Some pets may be allergic to specific ingredients or have food sensitivities. Cats with hyperthyroidism need a diet high in protein, yet low in carbs, phosphate, and iodine, as highlighted by Dr. Amy Sawy in July 2023.

Food Safety

Ensuring food safety is the top priority when preparing homemade cat food. Following proper hygiene practices reduces the risk of contamination and food-borne illnesses.

Wash your hands thoroughly with soap and water before and after handling ingredients. Clean all utensils and equipment to avoid cross-contamination between raw and cooked ingredients. Use separate cutting boards for meat, fish, and vegetables to prevent the spread of bacteria.

When storing homemade cat food, refrigerate or freeze it promptly to avoid bacterial growth. It is best to divide the food into appropriate portions that can be easily thawed.

Use airtight containers or zip bags to store the cat food and keep it fresh.

Raw diets are more dangerous than cooked homemade cat food for the simple reason that the ingredients can carry dangerous microorganisms that are antibiotic-resistant.

Dr. Cailin R. Heinze, co-founder of the Clinical Nutrition Service at Tufts University, says "many pet owners are still unaware of human health risks from raw pet foods".

The Center for Disease Control and Prevention advises that raw and under-cooked meat and poultry can carry dangerous germs like salmonella, E. coli, Yersinia pestis, Campylobacter, and Clostridium perfringers.

The freshness of the primary protein sources, the handling of the ingredients, and the cooking time all influence the final result and whether or not the homemade cat food is safe to serve your pet.

Quality Ingredients

Selecting high-quality ingredients is essential to provide your cat with a nutritious homemade diet. When choosing protein sources, select lean meats like chicken, turkey, or fish. Choose human-grade quality meats to ensure safety and minimize the risk of bacterial contamination.

Include a variety of wholesome fruits and vegetables in your cat's diet. Carrots, peas, pumpkin, and spinach are excellent choices that offer beneficial vitamins and minerals.

Avoid using potentially toxic ingredients, especially condiments and seasonings.

If your budget allows, consider organic ingredients to minimize exposure to pesticides and ensure a higher nutritional content.

The most common nutritional deficiencies that cats tend to suffer from are iron, taurine, choline, vitamin E and thiamine. Consider this when preparing your homemade cat food recipe.

Ask Your Vet

Collaborating with a veterinarian is important when preparing homemade cat food because the vet will be aware of any dietary requirements, special considerations, or medical conditions to address. They possess the expertise to guide you through the process and meet your cat's nutritional needs.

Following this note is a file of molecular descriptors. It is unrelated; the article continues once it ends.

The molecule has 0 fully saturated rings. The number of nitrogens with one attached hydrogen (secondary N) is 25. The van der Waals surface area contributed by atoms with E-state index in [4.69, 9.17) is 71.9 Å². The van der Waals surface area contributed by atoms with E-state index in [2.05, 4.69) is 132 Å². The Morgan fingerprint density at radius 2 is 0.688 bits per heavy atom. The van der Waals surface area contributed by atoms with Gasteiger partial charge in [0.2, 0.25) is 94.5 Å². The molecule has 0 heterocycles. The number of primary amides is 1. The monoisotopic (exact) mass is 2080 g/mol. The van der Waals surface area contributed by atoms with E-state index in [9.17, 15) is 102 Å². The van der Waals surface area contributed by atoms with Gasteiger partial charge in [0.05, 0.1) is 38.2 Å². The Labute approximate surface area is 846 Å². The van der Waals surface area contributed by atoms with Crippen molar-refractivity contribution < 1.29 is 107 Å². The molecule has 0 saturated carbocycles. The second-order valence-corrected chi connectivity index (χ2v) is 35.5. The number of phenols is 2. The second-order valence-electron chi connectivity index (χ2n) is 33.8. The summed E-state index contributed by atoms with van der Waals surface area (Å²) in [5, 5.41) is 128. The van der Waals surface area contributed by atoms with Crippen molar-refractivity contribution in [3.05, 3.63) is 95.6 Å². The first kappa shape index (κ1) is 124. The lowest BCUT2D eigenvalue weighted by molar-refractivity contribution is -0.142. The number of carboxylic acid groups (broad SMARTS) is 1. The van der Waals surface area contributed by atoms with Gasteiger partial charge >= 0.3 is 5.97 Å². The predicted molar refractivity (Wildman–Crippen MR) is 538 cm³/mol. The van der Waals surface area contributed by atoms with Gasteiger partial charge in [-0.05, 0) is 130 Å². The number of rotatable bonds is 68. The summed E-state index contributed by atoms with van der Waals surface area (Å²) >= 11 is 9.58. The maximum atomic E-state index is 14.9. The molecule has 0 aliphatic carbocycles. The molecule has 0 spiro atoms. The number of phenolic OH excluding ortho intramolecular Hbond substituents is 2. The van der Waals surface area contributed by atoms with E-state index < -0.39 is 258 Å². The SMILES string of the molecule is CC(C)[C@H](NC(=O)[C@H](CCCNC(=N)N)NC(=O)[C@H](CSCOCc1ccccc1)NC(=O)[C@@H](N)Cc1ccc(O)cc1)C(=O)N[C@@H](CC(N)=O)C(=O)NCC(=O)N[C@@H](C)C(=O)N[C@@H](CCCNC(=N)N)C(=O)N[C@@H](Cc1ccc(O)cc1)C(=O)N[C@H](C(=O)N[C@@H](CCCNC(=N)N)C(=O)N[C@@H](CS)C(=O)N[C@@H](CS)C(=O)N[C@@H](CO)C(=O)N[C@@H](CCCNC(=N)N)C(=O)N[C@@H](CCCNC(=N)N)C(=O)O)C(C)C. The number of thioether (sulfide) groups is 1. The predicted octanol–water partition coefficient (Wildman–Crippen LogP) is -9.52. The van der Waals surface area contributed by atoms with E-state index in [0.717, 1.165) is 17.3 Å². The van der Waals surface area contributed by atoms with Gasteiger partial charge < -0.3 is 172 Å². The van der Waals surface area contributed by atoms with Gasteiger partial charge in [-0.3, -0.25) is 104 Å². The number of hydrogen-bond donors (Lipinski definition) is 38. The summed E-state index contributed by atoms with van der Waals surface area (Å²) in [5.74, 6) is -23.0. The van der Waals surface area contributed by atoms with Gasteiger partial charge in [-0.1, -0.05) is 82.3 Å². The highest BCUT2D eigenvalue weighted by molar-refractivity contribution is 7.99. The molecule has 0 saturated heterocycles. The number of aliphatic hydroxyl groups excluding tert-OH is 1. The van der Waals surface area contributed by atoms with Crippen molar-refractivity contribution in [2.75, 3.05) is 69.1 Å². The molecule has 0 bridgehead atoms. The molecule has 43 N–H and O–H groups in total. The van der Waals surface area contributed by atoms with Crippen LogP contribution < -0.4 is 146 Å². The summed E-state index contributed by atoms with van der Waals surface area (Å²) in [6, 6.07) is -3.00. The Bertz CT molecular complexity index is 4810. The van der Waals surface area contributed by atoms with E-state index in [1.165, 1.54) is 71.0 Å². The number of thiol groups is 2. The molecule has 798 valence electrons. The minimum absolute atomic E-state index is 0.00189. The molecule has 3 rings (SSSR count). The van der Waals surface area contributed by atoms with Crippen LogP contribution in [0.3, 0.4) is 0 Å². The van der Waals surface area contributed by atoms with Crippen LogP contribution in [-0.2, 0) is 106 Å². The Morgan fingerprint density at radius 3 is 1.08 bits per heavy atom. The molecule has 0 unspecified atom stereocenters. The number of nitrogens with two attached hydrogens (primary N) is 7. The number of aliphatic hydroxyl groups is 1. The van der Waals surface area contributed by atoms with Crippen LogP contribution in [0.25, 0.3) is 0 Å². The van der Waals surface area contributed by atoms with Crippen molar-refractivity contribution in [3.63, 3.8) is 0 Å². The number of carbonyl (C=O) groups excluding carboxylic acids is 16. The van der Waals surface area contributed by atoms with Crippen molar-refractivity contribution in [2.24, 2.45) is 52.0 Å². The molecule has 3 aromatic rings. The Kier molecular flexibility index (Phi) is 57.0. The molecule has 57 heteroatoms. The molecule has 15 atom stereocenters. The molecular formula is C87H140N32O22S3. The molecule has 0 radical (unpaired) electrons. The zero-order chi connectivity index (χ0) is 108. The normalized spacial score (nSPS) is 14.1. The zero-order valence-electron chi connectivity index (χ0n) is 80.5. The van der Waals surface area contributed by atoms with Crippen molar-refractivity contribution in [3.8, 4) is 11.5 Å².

Your vet can also advise you about which recipe is more appropriate for your cat and what portion sizes are adequate.

While the general advice is to take your cat to the vet clinic once a year for vaccinations and a check-up, as your cat ages, a vet may need to see them twice or even three times a year. For example, most cats develop kidney disease in their senior years, which calls for regular diet changes.

Transitioning to Homemade Cat Food

Gradually switch your cat's diet from the old one to the new one. Most cats do not handle an overnight change to their diet very well, so they might experience some digestive distress.

Replacing five to 10 percent of the old diet with the new food every day is the best way of making the transition. That way, it doesn't come as a shock to your cat when they are eating a completely different type of food, both in terms of taste and in what this new diet does for their system.

Commercial Homemade or Fresh Cat Food

You have the option of purchasing homemade cat food manufactured using only safe and healthy ingredients. Typically, these diets come in canned or pouch forms to ensure adequate hydration.

Feeding your cat homemade food isn't always an option, but a good goal is to find the best-quality one available. Fresh cat food can be delivered frozen to your doorstep through cat diet subscriptions.

Avoid artificial colors or preservatives in the food and strive for fiber from organic produce. Novel proteins such as venison, alligator, elk, and others are recommended for cats with food sensitivities.

cat next to metal food bowl licking mouth

From Your Kitchen to Your Kitten

Preparing homemade cat food is a rewarding experience for pet owners who prioritize their cats' health and well-being. Following balanced recipes, employing safe cooking techniques, considering dietary restrictions, ensuring food safety, using quality ingredients, and consulting your veterinarian will all provide your cat with a healthy diet.

While homemade cat food offers benefits, it must be prepared with care and under professional guidance. By being thorough and cautious, you can take pride in providing your feline friend with nourishing meals that contribute to their overall health and happiness.

Want to read more about how you can take better care of your cat? Subscribe to CattitudeDaily for more tips!

Was this article helpful?